Many longtime residents feel that lofty visions for New Bedford’s future were never meant for them. Community activist Eric Andrade has spent more than a decade advocating for gentrification happening in the city’s core, a historically diverse neighborhood where, he said, residents are facing widespread displacement.
He has a dim view of what some see as New Bedford’s progress: “Homelessness, increased couch surfing, people working three to four jobs to try to maintain it, people moving in with other people, people just leaving town.”
“I’ve seen people with degrees from prestigious schools who are homeless in the city now,” Andrade said. “People live with their parents, move in with friends. People live in their cars.”
All of this has led to calls for rent control in New Bedford, which shares a place with Fall River as the second-poorest city in Greater Boston, after Lawrence, according to census figures.
“Obviously the goal is to build more housing units. That takes time,” City Councilman Shane Burgo said. In the meantime, he said he is pushing for ways to help keep lifelong residents in their homes.
Earlier this year, Burgo tried to get a question on the ballot to poll residents about their desire for rent control. The City Council passed it, but Mayor Mitchell vetoed it, and Burgo was unable to muster the votes to override it. The city’s mayor opposes rent restrictions, which he believes will stifle development.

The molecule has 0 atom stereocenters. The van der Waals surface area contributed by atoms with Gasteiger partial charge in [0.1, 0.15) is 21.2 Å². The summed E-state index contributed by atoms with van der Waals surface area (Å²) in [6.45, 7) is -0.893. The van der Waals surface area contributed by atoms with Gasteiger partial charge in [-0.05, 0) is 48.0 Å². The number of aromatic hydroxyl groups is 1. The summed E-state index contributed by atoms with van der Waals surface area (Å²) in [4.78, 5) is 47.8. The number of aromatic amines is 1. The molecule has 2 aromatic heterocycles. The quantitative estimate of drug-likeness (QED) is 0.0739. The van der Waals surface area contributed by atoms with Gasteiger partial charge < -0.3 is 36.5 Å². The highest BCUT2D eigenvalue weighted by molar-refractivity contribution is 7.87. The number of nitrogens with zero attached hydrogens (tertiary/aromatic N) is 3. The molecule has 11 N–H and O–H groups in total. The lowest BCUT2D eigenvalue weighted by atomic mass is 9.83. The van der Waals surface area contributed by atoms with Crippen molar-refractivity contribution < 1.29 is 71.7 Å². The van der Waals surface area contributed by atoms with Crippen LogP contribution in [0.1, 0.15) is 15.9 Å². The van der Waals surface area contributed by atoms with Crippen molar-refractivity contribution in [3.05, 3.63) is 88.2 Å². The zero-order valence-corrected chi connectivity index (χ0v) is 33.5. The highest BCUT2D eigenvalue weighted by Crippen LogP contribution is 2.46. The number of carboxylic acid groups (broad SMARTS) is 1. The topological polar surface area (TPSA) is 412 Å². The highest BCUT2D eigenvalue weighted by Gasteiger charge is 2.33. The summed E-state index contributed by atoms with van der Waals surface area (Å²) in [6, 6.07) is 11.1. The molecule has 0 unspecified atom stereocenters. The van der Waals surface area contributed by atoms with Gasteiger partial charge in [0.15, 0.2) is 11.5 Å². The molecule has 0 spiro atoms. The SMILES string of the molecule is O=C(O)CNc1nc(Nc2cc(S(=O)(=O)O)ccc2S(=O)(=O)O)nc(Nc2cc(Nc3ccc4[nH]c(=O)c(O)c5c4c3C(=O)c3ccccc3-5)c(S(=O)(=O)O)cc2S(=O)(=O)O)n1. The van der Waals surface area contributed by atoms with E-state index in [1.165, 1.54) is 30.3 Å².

The city recently released a roadmap to address the housing shortage, led by Housing Chief Josh Amaral. He argues that despite recent increases in home values, New Bedford is still among the cheapest places to live in the state. But more construction is needed.
“We don’t want people to be priced out of living in New Bedford,” Amaral said. He said the city’s housing plan proposes increasing rental assistance, expanding first-time homebuyer programs and fixing up homes, while also working with housing developers to build more units.
“They were expelled from New Bedford.”
These long-term plans don’t help people who already spend their days looking for apartments they can afford.
Angie Vargas, 54, has been living out of her pickup truck for three and a half months. Vargas said she spent 16 years in the same apartment before selling it to an investor in Boston, a transaction confirmed in public records.
“I’m sleeping here in my truck with my two little dogs,” she said in Spanish. “And it all started on the Fourth of July. I gained my independence, but on the street!”
A decade ago, Vargas was a prominent leader in the city’s Puerto Rican community. Now, she said the stress of homelessness is taking a toll on her health. Earlier this month she suffered two minor strokes.
After pursuing dozens of apartment collapses in New Bedford, she recently found a place in Fall River. Vargas said she didn’t want to leave the city she loves, but she couldn’t wait any longer, in part because her Section 8 voucher was set to expire. She was tired of living in her truck.
“I feel like they’re kicking me out of New Bedford, but at least at this point I’ll have a roof over my head,” she said in a text message.